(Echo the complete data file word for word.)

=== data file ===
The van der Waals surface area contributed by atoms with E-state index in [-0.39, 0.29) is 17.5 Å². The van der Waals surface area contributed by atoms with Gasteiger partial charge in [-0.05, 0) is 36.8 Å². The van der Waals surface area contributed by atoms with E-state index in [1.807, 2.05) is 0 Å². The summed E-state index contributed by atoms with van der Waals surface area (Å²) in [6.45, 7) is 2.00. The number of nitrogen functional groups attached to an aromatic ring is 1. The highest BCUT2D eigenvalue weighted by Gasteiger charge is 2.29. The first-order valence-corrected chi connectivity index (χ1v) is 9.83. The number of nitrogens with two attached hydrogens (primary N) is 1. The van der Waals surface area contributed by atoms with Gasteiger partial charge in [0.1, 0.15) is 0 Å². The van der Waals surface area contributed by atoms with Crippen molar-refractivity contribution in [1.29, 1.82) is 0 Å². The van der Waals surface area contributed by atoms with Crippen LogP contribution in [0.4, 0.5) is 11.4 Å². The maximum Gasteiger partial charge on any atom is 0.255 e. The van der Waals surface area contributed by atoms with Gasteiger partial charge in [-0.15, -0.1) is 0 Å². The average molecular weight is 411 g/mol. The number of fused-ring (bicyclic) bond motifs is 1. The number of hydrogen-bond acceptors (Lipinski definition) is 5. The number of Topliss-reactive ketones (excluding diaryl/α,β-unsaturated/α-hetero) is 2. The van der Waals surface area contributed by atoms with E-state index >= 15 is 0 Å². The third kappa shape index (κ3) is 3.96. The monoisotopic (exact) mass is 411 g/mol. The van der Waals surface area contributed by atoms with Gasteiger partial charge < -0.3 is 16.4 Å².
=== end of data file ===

The van der Waals surface area contributed by atoms with E-state index in [-0.39, 0.29) is 17.5 Å². The van der Waals surface area contributed by atoms with Gasteiger partial charge in [-0.05, 0) is 36.8 Å². The van der Waals surface area contributed by atoms with E-state index in [1.807, 2.05) is 0 Å². The summed E-state index contributed by atoms with van der Waals surface area (Å²) in [6.45, 7) is 2.00. The number of nitrogen functional groups attached to an aromatic ring is 1. The highest BCUT2D eigenvalue weighted by Gasteiger charge is 2.29. The first-order valence-corrected chi connectivity index (χ1v) is 9.83. The number of nitrogens with two attached hydrogens (primary N) is 1. The van der Waals surface area contributed by atoms with Gasteiger partial charge in [0.1, 0.15) is 0 Å². The van der Waals surface area contributed by atoms with Crippen molar-refractivity contribution in [1.29, 1.82) is 0 Å². The van der Waals surface area contributed by atoms with Crippen LogP contribution in [0.4, 0.5) is 11.4 Å². The maximum Gasteiger partial charge on any atom is 0.255 e. The van der Waals surface area contributed by atoms with Gasteiger partial charge in [-0.15, -0.1) is 0 Å². The average molecular weight is 411 g/mol. The number of fused-ring (bicyclic) bond motifs is 1. The number of hydrogen-bond acceptors (Lipinski definition) is 5. The number of Topliss-reactive ketones (excluding diaryl/α,β-unsaturated/α-hetero) is 2. The van der Waals surface area contributed by atoms with E-state index >= 15 is 0 Å². The third kappa shape index (κ3) is 3.96. The monoisotopic (exact) mass is 411 g/mol. The van der Waals surface area contributed by atoms with Gasteiger partial charge < -0.3 is 16.4 Å².